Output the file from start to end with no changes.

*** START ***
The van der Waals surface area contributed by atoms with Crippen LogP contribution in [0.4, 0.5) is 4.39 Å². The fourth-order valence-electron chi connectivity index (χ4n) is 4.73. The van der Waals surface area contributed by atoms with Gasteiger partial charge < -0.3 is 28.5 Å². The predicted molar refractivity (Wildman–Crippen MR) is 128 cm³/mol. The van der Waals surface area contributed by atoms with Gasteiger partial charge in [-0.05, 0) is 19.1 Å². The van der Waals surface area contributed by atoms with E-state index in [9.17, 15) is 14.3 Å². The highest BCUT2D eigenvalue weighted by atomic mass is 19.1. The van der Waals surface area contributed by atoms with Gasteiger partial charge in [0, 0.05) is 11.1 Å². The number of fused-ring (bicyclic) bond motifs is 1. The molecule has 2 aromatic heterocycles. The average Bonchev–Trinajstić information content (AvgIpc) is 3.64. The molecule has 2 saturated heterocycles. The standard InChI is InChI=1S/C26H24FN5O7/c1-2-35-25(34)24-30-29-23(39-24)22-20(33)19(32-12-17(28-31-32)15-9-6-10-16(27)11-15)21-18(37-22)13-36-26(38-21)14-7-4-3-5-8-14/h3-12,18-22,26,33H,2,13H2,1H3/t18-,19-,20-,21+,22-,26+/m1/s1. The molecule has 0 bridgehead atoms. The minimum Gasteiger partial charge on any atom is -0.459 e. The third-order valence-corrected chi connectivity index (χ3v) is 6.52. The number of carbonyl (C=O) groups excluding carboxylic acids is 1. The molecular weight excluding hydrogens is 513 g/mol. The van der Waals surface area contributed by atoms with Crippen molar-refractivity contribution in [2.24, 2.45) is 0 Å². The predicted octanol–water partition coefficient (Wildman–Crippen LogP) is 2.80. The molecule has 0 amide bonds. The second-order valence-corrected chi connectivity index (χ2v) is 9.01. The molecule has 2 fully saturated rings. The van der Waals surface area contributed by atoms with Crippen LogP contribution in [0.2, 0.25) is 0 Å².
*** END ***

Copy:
The van der Waals surface area contributed by atoms with Crippen LogP contribution in [0.4, 0.5) is 4.39 Å². The fourth-order valence-electron chi connectivity index (χ4n) is 4.73. The van der Waals surface area contributed by atoms with Gasteiger partial charge < -0.3 is 28.5 Å². The predicted molar refractivity (Wildman–Crippen MR) is 128 cm³/mol. The van der Waals surface area contributed by atoms with Gasteiger partial charge in [-0.05, 0) is 19.1 Å². The van der Waals surface area contributed by atoms with E-state index in [9.17, 15) is 14.3 Å². The highest BCUT2D eigenvalue weighted by atomic mass is 19.1. The van der Waals surface area contributed by atoms with Gasteiger partial charge in [0, 0.05) is 11.1 Å². The number of fused-ring (bicyclic) bond motifs is 1. The molecule has 2 aromatic heterocycles. The average Bonchev–Trinajstić information content (AvgIpc) is 3.64. The molecule has 2 saturated heterocycles. The standard InChI is InChI=1S/C26H24FN5O7/c1-2-35-25(34)24-30-29-23(39-24)22-20(33)19(32-12-17(28-31-32)15-9-6-10-16(27)11-15)21-18(37-22)13-36-26(38-21)14-7-4-3-5-8-14/h3-12,18-22,26,33H,2,13H2,1H3/t18-,19-,20-,21+,22-,26+/m1/s1. The molecule has 0 bridgehead atoms. The minimum Gasteiger partial charge on any atom is -0.459 e. The third-order valence-corrected chi connectivity index (χ3v) is 6.52. The number of carbonyl (C=O) groups excluding carboxylic acids is 1. The molecular weight excluding hydrogens is 513 g/mol. The van der Waals surface area contributed by atoms with Crippen molar-refractivity contribution in [2.24, 2.45) is 0 Å². The predicted octanol–water partition coefficient (Wildman–Crippen LogP) is 2.80. The molecule has 0 amide bonds. The second-order valence-corrected chi connectivity index (χ2v) is 9.01. The molecule has 2 fully saturated rings. The van der Waals surface area contributed by atoms with Crippen LogP contribution in [0.2, 0.25) is 0 Å².